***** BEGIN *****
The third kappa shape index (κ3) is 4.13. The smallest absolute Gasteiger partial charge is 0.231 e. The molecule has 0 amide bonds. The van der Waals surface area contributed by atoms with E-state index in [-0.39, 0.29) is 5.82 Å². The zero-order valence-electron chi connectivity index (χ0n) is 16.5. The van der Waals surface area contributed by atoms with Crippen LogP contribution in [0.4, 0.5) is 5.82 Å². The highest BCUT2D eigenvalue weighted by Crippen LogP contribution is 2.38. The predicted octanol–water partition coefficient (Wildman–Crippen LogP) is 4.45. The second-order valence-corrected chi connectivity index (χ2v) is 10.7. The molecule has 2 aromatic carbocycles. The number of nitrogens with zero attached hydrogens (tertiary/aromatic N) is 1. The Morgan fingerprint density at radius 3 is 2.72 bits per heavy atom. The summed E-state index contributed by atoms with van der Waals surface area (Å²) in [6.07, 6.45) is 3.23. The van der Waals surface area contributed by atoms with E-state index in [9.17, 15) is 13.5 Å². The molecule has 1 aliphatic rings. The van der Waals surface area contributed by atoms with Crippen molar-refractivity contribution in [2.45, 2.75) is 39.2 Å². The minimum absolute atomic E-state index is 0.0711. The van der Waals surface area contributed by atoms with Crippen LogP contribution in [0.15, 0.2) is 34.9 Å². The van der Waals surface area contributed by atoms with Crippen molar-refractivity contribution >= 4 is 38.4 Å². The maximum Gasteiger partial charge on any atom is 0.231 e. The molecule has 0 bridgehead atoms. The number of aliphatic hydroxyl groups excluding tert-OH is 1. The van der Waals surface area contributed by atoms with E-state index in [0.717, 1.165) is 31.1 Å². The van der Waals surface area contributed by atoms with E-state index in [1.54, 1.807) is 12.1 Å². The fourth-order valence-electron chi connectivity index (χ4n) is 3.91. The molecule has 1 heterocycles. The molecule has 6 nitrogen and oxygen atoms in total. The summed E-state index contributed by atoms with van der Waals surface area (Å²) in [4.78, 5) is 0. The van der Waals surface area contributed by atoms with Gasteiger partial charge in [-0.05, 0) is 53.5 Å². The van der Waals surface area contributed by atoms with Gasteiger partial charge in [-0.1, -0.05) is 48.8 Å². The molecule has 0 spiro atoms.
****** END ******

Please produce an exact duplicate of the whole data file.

The third kappa shape index (κ3) is 4.13. The smallest absolute Gasteiger partial charge is 0.231 e. The molecule has 0 amide bonds. The van der Waals surface area contributed by atoms with E-state index in [-0.39, 0.29) is 5.82 Å². The zero-order valence-electron chi connectivity index (χ0n) is 16.5. The van der Waals surface area contributed by atoms with Crippen LogP contribution in [0.4, 0.5) is 5.82 Å². The highest BCUT2D eigenvalue weighted by Crippen LogP contribution is 2.38. The predicted octanol–water partition coefficient (Wildman–Crippen LogP) is 4.45. The second-order valence-corrected chi connectivity index (χ2v) is 10.7. The molecule has 2 aromatic carbocycles. The number of nitrogens with zero attached hydrogens (tertiary/aromatic N) is 1. The Morgan fingerprint density at radius 3 is 2.72 bits per heavy atom. The summed E-state index contributed by atoms with van der Waals surface area (Å²) in [6.07, 6.45) is 3.23. The van der Waals surface area contributed by atoms with E-state index in [9.17, 15) is 13.5 Å². The molecule has 1 aliphatic rings. The van der Waals surface area contributed by atoms with Crippen molar-refractivity contribution in [2.45, 2.75) is 39.2 Å². The minimum absolute atomic E-state index is 0.0711. The van der Waals surface area contributed by atoms with Crippen LogP contribution in [0.15, 0.2) is 34.9 Å². The van der Waals surface area contributed by atoms with Crippen molar-refractivity contribution >= 4 is 38.4 Å². The maximum Gasteiger partial charge on any atom is 0.231 e. The molecule has 0 bridgehead atoms. The number of aliphatic hydroxyl groups excluding tert-OH is 1. The van der Waals surface area contributed by atoms with E-state index in [0.717, 1.165) is 31.1 Å². The van der Waals surface area contributed by atoms with E-state index in [1.54, 1.807) is 12.1 Å². The fourth-order valence-electron chi connectivity index (χ4n) is 3.91. The molecule has 1 heterocycles. The molecule has 6 nitrogen and oxygen atoms in total. The summed E-state index contributed by atoms with van der Waals surface area (Å²) in [4.78, 5) is 0. The van der Waals surface area contributed by atoms with Gasteiger partial charge in [-0.05, 0) is 53.5 Å². The van der Waals surface area contributed by atoms with Gasteiger partial charge in [-0.1, -0.05) is 48.8 Å². The molecule has 0 spiro atoms.